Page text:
And for all those Little Piggies, Life is Getting Worse
Most of the time I am hungry for pork. It’s delicious. I love carnitas and there’s nothing easier than throwing a hunk of pork shoulder into the crockpot with a bunch of spices and letting it slow cook all day. By 5 o’clock I’m ready to top tortillas with pulled pork, feta cheese, cilantro and a squeeze of lime. Simple and yet so satisfying.
I got the craving early on a Sunday so I set off for Hannaford. I usually just get the Hannaford natural brand. Years ago I had learned that most pork was being “enhanced” - injected with a solution that altered the taste and texture of the meat, making it inedible. At least with the Hannaford All Natural I knew it was processed less than the name brand meat sitting nearby. The one hunk of Boston butt was in a package with a hole so I went to the meat counter to ask for a different one. I told the meat cutter I wanted the Hannaford All Natural pork and he said all they had was Smithfield. I had the package with the hole and showed him that I wanted the same Hannaford brand. He then told me that all of their pork is Smithfield but anything that requires cutting just gets labeled in a Hannaford package.
Now, I didn’t expect Hannaford to have their own pig farms, but I also didn’t think they would take a big brand like Smithfield and put the Hannaford name on it. Here’s what is listed on Hannaford’s website about their all-natural pork:
Nature’s Place All-Natural Pork takes the taste and quality of pork to a whole new level. As a result of many years of experience and the development of an animal-friendly style of pork production, sows and pigs used for the Nature’s Place brand have unlimited access to grass, fresh air and running water. They are on a strictly vegetarian diet and never fed animal by-products. In addition, they are never given antibiotics or growth hormones.
My concern for a long time was just that I wanted my meat minimally processed. But in recent years it’s become evident that corporate farming has led to the criminal treatment of animals. I grew up in Illinois. Some of my family members have raised pigs and cows for slaughter but none of them were exposed to the conditions of today’s large-scale corporate farming. Smithfield is one of the worst offenders. Murphy-Brown, LLC is in charge of the hog farming for Smithfield and I can’t find anything from Smithfield or Murphy-Brown that supports Hannaford’s claim of pigs having “unlimited access to grass, fresh air and running water”. They have a page about animal welfare on Murphy-Brown’s site and even in the pictures you don’t see any pigs living outdoors!
Here’s the deal. Most of us eat meat. I, for one, will not be giving it up any time soon. It’s delicious. My teeth were made to tear apart that sweet, sweet flesh. I do love animals and not just because they’re tasty. But just because we raise them for the sole purpose of eating them, it doesn’t give us the right to treat them in an inhumane manner Like people, animals need grass under their feet/paws, mud between their toes/hooves, wind in their hair/fur and the sun overhead. They just do.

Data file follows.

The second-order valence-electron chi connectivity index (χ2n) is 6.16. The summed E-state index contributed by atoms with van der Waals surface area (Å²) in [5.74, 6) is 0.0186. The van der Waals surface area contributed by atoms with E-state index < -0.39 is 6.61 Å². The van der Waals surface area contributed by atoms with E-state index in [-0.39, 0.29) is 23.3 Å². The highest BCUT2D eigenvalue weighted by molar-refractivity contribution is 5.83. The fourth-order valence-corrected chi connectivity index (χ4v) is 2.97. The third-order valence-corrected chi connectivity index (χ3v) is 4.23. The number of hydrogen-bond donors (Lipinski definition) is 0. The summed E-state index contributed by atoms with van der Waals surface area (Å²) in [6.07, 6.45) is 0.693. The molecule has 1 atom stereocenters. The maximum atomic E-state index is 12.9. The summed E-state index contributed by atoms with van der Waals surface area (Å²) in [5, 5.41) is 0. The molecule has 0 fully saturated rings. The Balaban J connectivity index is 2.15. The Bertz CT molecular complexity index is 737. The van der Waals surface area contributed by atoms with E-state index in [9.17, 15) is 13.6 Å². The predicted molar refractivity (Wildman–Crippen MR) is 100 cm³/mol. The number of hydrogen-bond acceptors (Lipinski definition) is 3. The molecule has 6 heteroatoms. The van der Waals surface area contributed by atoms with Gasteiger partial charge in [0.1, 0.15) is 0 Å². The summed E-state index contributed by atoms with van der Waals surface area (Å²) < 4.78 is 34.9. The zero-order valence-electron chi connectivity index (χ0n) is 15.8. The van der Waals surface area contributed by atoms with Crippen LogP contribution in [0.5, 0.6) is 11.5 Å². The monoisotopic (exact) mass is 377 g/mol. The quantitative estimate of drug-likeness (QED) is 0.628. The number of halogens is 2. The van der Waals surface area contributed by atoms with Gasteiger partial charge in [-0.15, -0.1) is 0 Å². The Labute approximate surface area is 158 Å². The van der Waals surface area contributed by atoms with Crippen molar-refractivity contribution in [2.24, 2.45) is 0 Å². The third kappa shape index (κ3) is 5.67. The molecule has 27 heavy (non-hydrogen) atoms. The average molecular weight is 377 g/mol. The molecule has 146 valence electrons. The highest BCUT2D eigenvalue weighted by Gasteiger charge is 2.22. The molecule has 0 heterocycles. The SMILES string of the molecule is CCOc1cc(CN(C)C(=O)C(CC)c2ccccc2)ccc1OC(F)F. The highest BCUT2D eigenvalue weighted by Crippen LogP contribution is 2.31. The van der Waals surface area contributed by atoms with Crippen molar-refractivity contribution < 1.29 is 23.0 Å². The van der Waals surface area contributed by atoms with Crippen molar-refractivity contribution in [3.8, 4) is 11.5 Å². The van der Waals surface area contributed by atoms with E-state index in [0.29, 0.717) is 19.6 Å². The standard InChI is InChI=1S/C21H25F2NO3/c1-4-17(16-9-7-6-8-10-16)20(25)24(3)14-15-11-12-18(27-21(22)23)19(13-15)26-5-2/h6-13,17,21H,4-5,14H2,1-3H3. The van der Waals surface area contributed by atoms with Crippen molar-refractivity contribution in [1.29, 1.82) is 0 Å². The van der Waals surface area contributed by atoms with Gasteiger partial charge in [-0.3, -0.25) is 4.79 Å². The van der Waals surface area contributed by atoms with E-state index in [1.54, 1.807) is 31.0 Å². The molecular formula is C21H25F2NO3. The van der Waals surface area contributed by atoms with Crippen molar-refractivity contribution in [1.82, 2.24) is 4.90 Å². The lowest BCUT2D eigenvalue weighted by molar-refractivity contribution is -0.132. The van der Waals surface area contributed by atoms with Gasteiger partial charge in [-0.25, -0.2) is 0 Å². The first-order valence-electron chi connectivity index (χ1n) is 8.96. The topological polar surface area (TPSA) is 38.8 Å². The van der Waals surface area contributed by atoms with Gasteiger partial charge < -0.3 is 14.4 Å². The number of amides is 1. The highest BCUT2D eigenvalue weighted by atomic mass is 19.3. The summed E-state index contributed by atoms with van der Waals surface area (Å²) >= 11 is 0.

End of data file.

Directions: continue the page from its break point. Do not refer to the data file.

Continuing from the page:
Here is one of my favorite piggy pictures from Our Farm in Easton, NY – this is what a pig’s life should be:
I’ve been moving towards this for a while, but as I left the Hannaford meat counter, disgusted at their labeling Smithfield meats as something else and equally disgusted at myself for not asking the question sooner, I made the decision to only buy meats if I know where they come from.
I realize this won’t always be possible and may also require a phone call to Boar’s Head because how on earth will I give up their chipotle chicken? But hey, I was able to walk away from that cheap pork roast at Hannaford, which means sometimes the choice will be to go without. What’s really unfair is that the majority of Americans probably don’t have the ability to make the same choice. Animals who are treated properly are damn expensive. I went to the Coop after leaving Hannaford and paid THREE TIMES as much for the same size cut of meat (I wasn’t ready to go without that day – and we did get 4 meals for two out of that pork). Talk about putting your money where your mouth is. But with proper planning I can do a little better.
First, the farm that my Coop piggy came from will sell directly to consumers and they charge $3 less per pound than the Coop. Buying directly from the farmer will always save some money. Also shopping the Adventure in Food Trading sales and stocking up on Stillwater pork is always good. Second, I could also bite the bullet and buy a quarter or a half of a pig or a cow. The price per pound is generally lower than the crappy meat they sell at Hannaford – plus you get all the good cuts. Third, and probably the best thing, would be to cut back on the frequency of meat meals. I am already eating more vegetarian meals this year than I ever have before so this shouldn’t be too difficult.